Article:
Robinson sent Lamb a copy of Pamela, under a mistaken belief
that he had borrowed a previous copy and not returned it.

Letter CCCXLIII (p. 222). — Barley's very poetical poem.
Sylvia: or, the May Queen. 1827.

" Christmas." By Edward Moxon.

Field's Appendix. "Geographical Memoirs on New South
Wales, by various hands," etc. etc. Edited by Barron Field,
Esq., F.L.S., 1825. In the Appendix is printed "First Fruits
of Australian Poetry," originally printed privately in New South
Wales. See Lamb's notice of these poems, Mrs. Leicester's
School, etc., p. 235.

I have writ in the old Hamlet. A reprint of the first quarto
(1603) of Hamlet, then lately discovered.

The copy thus sent was retained by Barton, in accordance
with the permission given in this letter, and is now, through
the kindness of Mrs. Edward Fitzgerald, in the Editor's
collection. On the fly-leaf, in Lamb's handwriting, is the
inscription : — " Present this to Mr. Mitford in my name, if he
has not got it. — C. L."

By being "woefully below our editions of it," Lamb means, of
course, that the quarto of 1603 is but a first sketch, unless it be
an unauthorised and garbled version of the play as we know it.

Letter CCCXLV (p. 224). — The report of thy torments.
Crabb Robinson, in his Diary, quotes a letter of his own to
Wordsworth of 22d April, describing this attack : — "Went to
bed at two, and in the morning found my left knee as crooked
as the politics of the Ministry are, by the anti-Catholics, repre-
sented to be. After using leeches, poultices, etc., for three
weeks, I went down to Brighton, and again, in a most unchris-
tian spirit, put myself under the hands of the Mahomedan
Mahomet — was stewed in his vapour -baths, and shampooed
under his pagan paws."

Letter CCCXLVI (p. 226).— This, and a subsequent letter
of 15th November, are on the subject of Mr. Walter Wilson's
Life and Times of He Foe, then in preparation. The ode here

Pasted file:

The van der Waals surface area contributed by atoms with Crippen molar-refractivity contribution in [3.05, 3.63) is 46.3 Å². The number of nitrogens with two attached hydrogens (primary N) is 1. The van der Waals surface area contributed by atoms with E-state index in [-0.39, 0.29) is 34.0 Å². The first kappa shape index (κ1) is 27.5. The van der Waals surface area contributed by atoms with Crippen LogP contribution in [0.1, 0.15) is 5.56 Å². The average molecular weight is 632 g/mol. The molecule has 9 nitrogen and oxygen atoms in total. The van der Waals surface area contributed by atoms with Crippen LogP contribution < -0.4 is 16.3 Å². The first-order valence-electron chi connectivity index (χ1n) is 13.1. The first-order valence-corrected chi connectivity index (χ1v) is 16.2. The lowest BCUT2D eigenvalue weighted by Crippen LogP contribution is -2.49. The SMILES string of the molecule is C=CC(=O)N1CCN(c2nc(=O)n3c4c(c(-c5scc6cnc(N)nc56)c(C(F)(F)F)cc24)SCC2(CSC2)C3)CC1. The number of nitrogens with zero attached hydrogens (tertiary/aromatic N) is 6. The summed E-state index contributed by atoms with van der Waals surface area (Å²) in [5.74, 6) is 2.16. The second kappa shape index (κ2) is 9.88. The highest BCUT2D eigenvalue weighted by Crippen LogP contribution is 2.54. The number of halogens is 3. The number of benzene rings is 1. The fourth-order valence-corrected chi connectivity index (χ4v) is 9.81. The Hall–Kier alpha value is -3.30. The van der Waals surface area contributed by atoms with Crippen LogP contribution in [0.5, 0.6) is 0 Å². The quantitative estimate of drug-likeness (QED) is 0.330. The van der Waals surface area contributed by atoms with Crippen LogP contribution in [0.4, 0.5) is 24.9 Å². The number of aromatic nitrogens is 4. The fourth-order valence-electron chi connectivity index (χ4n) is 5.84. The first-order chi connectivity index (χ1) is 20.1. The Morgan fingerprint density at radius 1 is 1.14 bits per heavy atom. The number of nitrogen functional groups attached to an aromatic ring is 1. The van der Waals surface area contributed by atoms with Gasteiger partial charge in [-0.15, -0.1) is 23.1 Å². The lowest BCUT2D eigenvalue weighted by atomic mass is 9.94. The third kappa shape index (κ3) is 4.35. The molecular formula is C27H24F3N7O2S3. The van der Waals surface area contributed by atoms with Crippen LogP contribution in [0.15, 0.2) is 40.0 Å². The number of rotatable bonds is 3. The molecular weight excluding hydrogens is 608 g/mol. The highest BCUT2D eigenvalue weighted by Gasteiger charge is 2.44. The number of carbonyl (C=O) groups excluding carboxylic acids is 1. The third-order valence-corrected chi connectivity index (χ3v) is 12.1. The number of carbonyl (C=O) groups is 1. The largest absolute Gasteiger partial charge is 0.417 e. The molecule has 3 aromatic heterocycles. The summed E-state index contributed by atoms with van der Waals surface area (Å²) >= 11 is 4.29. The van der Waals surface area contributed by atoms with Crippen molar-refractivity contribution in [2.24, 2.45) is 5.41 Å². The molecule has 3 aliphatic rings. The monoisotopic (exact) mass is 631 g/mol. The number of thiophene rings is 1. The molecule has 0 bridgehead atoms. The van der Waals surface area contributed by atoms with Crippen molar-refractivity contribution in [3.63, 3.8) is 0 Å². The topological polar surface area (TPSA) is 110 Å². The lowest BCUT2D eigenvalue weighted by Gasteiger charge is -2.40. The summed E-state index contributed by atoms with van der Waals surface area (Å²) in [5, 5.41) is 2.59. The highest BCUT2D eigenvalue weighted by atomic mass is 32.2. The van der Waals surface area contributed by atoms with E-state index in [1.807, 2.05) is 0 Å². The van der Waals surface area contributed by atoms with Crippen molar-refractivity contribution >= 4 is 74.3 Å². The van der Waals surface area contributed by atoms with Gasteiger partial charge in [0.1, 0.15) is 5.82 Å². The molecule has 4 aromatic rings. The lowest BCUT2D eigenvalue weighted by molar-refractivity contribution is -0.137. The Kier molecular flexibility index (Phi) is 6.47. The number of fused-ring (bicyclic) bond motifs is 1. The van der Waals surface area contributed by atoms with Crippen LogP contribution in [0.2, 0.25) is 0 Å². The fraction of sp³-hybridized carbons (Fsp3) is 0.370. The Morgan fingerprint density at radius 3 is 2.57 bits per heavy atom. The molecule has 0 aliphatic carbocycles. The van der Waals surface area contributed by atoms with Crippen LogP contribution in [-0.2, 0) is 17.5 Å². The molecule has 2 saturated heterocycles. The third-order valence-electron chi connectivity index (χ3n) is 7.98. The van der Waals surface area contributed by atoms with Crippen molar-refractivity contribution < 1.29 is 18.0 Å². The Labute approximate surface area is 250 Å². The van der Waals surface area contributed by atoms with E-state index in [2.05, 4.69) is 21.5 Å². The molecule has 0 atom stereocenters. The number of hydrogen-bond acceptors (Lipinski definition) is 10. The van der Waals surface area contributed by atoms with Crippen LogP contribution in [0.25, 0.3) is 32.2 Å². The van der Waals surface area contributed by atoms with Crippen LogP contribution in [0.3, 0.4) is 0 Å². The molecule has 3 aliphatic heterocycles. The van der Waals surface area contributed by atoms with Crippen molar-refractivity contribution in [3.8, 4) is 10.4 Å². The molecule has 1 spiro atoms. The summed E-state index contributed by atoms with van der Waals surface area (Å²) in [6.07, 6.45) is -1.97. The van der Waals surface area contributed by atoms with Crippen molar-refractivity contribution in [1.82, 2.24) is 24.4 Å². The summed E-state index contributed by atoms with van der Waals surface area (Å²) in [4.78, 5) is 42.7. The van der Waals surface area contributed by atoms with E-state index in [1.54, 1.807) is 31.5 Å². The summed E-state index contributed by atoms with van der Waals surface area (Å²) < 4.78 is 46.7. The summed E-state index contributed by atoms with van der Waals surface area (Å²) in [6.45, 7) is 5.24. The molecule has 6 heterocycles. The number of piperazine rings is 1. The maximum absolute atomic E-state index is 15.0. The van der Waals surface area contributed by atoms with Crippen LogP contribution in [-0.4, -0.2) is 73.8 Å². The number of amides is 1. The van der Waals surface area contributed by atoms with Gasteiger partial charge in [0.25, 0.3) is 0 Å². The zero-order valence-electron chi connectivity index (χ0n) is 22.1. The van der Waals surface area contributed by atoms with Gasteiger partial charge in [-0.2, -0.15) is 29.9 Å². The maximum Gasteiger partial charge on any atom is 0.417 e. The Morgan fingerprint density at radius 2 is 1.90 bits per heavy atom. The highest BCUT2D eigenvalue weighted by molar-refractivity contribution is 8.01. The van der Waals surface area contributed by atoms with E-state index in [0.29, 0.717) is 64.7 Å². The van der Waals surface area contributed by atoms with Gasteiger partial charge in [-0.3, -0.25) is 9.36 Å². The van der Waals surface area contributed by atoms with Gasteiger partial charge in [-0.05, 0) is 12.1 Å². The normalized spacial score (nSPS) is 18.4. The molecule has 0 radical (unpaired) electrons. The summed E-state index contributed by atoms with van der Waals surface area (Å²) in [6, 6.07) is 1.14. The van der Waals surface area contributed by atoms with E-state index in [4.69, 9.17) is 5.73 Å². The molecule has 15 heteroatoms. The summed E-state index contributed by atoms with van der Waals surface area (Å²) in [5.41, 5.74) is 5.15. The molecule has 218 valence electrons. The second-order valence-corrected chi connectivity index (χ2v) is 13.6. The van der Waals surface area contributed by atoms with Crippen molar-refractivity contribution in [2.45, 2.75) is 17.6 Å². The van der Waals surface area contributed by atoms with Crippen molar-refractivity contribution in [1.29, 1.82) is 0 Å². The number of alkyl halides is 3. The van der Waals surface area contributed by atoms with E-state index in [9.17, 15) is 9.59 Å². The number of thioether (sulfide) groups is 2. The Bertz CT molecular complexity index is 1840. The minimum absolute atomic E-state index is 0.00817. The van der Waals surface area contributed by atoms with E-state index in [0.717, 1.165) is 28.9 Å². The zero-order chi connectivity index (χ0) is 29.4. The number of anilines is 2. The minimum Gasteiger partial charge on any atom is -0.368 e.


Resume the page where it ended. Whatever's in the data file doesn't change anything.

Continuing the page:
referred to is Lamb's "Ode to the Treadmill," written in
imitation of De Foe's " Ode to the Pillory." See Poems, Plays, .
and Essays, p. 116.

Letter CCCXLVIII (p. 227). — Our young friend Emma.



NOTES. 345

Emma Isola, who was at this time governess to the Williamses
at Fornham.

His name was Dibdin. The young man, Lamb's letters to
whom I have now first printed. He returned from Madeira, as
Lamb relates, and died of his "long disease " on May 11, 1828.

Southey's Dialogues. Sir Thomas More : or, Colloquies on the
Progress and Prospects of Society. 1829.

In acknowledgment of a sonnet I sent him. See the sonnet,
"To Samuel Rogers, Esq.," Poems, Plays, and Essays, p. 106.

Letter CCCXLIX (p. 228). — Your kind inqitisitivc Eliza.
Eliza Barton, Bernard Barton's sister.

An old rejected farce of mine. The Pawnbroker's Daughter.

Letter CCCL (p. 230). — Talfourd assigns this note to the
year 1829 or thereabout. There being no decisive evidence to
the contrary, I have retained it in this place, but I strongly
suspect it belongs to a much earlier period — as early (in fact)
as 1819. For Coleridge's sonnet referred to, "Fancy in Nu-
bibus : or the Poet in the Clouds," was first printed in
Blackwood's Magazine in November 1819, and this copy was
apparently sent to Lamb in manuscript and before publication.
For the better enjoyment of this humorous letter I make no
apology for reprinting the poem : —

" ! it is pleasant, with a heart at ease,

Just after sunset, or by moonlight skies,
To make the shifting clouds be what you please,

Or let the easily persuaded eyes
Own each quaint likeness issuing from the mould

Of a friend's fancy ; or with head bent low
And cheek aslant see rivers flow of gold

'Twixt crimson banks ; and then a traveller, go
From mount to mount through Cloudlaud, gorgeous land !

Or, listening to the tide, with closed sight,
Be that blind bard, who on the Chian strand,

By those deep sounds possessed with inward light,

Beheld the Iliad and the Odyssee

Rise to the swelling of the voiceful sea."

Letter CCCLII (p. 231).— Talfourd had christened his
latest child, Charles Lamb Talfourd. The father adds this
note: "The child who bore the name so honoured by his
parents survived his godfather only a year, dying at Brighton,
whither he had been taken in the vain hope of restoration, on
the 3d of December 1835."

Letter CCCLIII (p. 232).— A n honest couple our neighbours.



346 LETTERS OF CHARLES LAMB.

A Mr. and Mrs. Thomas Westvvood. Mr. Westwood was a
retired tradesman, and agent to the Phoenix Assurance Office.

Letter CCCLV (p. 234). —Wilson's work on De Foe was
just published. Lamb had contributed to it his "Estimate of
De Foe's Secondary Novels." See Mrs. Leicester's School, etc.,
p. 304. Lamb had written a letter to Wilson seven years (not
fifteen) before, containing some remarks upon these novels, which
Wilson also makes use of in his work on De Foe. Much of
what he wrote in the friendly letter naturally reappeared in the